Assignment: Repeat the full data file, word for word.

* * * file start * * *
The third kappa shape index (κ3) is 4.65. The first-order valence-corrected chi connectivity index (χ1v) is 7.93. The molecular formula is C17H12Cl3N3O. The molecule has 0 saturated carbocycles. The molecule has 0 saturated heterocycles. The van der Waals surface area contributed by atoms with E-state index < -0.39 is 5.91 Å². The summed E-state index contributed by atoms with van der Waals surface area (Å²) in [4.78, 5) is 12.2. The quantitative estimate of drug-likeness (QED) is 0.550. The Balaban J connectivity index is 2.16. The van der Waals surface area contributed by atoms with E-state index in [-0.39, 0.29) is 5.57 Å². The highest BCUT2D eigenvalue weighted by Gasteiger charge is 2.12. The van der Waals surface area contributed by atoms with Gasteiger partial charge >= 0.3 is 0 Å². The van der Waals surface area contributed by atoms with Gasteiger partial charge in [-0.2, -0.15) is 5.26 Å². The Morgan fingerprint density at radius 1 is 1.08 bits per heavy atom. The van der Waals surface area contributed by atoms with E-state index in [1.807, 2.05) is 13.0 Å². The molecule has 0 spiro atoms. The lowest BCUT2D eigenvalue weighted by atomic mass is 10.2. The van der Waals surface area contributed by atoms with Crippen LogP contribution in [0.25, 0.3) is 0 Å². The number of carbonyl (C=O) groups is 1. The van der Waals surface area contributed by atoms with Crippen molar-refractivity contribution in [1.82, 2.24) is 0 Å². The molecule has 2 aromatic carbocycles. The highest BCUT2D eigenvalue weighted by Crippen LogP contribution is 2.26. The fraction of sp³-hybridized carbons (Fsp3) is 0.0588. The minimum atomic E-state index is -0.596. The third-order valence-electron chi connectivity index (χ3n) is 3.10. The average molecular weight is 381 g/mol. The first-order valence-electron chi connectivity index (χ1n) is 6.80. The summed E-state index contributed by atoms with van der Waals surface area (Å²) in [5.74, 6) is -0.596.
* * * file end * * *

The third kappa shape index (κ3) is 4.65. The first-order valence-corrected chi connectivity index (χ1v) is 7.93. The molecular formula is C17H12Cl3N3O. The molecule has 0 saturated carbocycles. The molecule has 0 saturated heterocycles. The van der Waals surface area contributed by atoms with E-state index < -0.39 is 5.91 Å². The summed E-state index contributed by atoms with van der Waals surface area (Å²) in [4.78, 5) is 12.2. The quantitative estimate of drug-likeness (QED) is 0.550. The Balaban J connectivity index is 2.16. The van der Waals surface area contributed by atoms with E-state index in [-0.39, 0.29) is 5.57 Å². The highest BCUT2D eigenvalue weighted by Gasteiger charge is 2.12. The van der Waals surface area contributed by atoms with Gasteiger partial charge >= 0.3 is 0 Å². The van der Waals surface area contributed by atoms with Gasteiger partial charge in [-0.2, -0.15) is 5.26 Å². The Morgan fingerprint density at radius 1 is 1.08 bits per heavy atom. The van der Waals surface area contributed by atoms with E-state index in [1.807, 2.05) is 13.0 Å². The molecule has 0 spiro atoms. The lowest BCUT2D eigenvalue weighted by atomic mass is 10.2. The van der Waals surface area contributed by atoms with Crippen LogP contribution in [0.25, 0.3) is 0 Å². The number of carbonyl (C=O) groups is 1. The van der Waals surface area contributed by atoms with Crippen molar-refractivity contribution in [1.82, 2.24) is 0 Å². The molecule has 2 aromatic carbocycles. The highest BCUT2D eigenvalue weighted by Crippen LogP contribution is 2.26. The fraction of sp³-hybridized carbons (Fsp3) is 0.0588. The minimum atomic E-state index is -0.596. The third-order valence-electron chi connectivity index (χ3n) is 3.10. The average molecular weight is 381 g/mol. The first-order valence-electron chi connectivity index (χ1n) is 6.80. The summed E-state index contributed by atoms with van der Waals surface area (Å²) in [5.74, 6) is -0.596.